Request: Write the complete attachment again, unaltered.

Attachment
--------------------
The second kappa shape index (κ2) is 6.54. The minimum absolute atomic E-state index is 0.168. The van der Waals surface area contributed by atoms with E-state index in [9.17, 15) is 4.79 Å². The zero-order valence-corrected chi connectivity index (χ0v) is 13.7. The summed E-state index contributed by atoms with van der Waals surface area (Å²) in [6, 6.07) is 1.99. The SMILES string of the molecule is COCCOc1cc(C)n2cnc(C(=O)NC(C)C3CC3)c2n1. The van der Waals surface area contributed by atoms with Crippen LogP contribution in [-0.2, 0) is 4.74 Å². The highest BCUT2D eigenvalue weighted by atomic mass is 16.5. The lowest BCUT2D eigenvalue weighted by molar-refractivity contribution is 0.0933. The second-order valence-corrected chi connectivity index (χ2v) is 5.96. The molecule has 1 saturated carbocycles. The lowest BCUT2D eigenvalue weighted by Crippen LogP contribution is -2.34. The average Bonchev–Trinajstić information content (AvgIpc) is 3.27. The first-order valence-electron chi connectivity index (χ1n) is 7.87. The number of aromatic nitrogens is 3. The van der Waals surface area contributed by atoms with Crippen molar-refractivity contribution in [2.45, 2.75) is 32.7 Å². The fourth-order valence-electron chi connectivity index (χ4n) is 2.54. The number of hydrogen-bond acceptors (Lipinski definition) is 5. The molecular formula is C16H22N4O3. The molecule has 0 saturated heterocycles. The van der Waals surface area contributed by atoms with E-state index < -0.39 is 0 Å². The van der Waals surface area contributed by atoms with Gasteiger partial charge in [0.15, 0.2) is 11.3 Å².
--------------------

The second kappa shape index (κ2) is 6.54. The minimum absolute atomic E-state index is 0.168. The van der Waals surface area contributed by atoms with E-state index in [9.17, 15) is 4.79 Å². The zero-order valence-corrected chi connectivity index (χ0v) is 13.7. The summed E-state index contributed by atoms with van der Waals surface area (Å²) in [6, 6.07) is 1.99. The SMILES string of the molecule is COCCOc1cc(C)n2cnc(C(=O)NC(C)C3CC3)c2n1. The van der Waals surface area contributed by atoms with Crippen LogP contribution in [-0.2, 0) is 4.74 Å². The highest BCUT2D eigenvalue weighted by atomic mass is 16.5. The lowest BCUT2D eigenvalue weighted by molar-refractivity contribution is 0.0933. The second-order valence-corrected chi connectivity index (χ2v) is 5.96. The molecule has 1 saturated carbocycles. The lowest BCUT2D eigenvalue weighted by Crippen LogP contribution is -2.34. The average Bonchev–Trinajstić information content (AvgIpc) is 3.27. The first-order valence-electron chi connectivity index (χ1n) is 7.87. The number of aromatic nitrogens is 3. The van der Waals surface area contributed by atoms with Crippen molar-refractivity contribution in [2.45, 2.75) is 32.7 Å². The fourth-order valence-electron chi connectivity index (χ4n) is 2.54. The number of hydrogen-bond acceptors (Lipinski definition) is 5. The molecular formula is C16H22N4O3. The molecule has 0 saturated heterocycles. The van der Waals surface area contributed by atoms with E-state index < -0.39 is 0 Å². The van der Waals surface area contributed by atoms with Gasteiger partial charge in [0.15, 0.2) is 11.3 Å².